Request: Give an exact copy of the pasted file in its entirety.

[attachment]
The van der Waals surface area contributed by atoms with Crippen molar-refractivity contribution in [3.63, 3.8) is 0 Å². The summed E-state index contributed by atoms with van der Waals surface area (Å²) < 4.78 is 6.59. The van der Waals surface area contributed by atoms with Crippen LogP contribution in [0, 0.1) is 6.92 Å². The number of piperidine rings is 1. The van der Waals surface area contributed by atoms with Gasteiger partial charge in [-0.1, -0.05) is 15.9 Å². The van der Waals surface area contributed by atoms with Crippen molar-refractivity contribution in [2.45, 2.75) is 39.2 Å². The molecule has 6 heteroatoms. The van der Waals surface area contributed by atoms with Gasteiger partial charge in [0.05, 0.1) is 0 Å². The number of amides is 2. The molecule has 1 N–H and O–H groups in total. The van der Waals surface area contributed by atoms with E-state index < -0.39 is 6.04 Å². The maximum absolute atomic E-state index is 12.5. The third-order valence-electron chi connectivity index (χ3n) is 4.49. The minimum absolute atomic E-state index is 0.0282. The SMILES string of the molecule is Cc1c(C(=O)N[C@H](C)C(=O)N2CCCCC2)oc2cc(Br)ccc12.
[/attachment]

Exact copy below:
The van der Waals surface area contributed by atoms with Crippen molar-refractivity contribution in [3.63, 3.8) is 0 Å². The summed E-state index contributed by atoms with van der Waals surface area (Å²) < 4.78 is 6.59. The van der Waals surface area contributed by atoms with Crippen LogP contribution in [0, 0.1) is 6.92 Å². The number of piperidine rings is 1. The van der Waals surface area contributed by atoms with Gasteiger partial charge in [-0.1, -0.05) is 15.9 Å². The van der Waals surface area contributed by atoms with Crippen molar-refractivity contribution in [2.45, 2.75) is 39.2 Å². The molecule has 6 heteroatoms. The van der Waals surface area contributed by atoms with Gasteiger partial charge in [0.05, 0.1) is 0 Å². The number of amides is 2. The molecule has 1 N–H and O–H groups in total. The van der Waals surface area contributed by atoms with E-state index < -0.39 is 6.04 Å². The maximum absolute atomic E-state index is 12.5. The third-order valence-electron chi connectivity index (χ3n) is 4.49. The minimum absolute atomic E-state index is 0.0282. The SMILES string of the molecule is Cc1c(C(=O)N[C@H](C)C(=O)N2CCCCC2)oc2cc(Br)ccc12.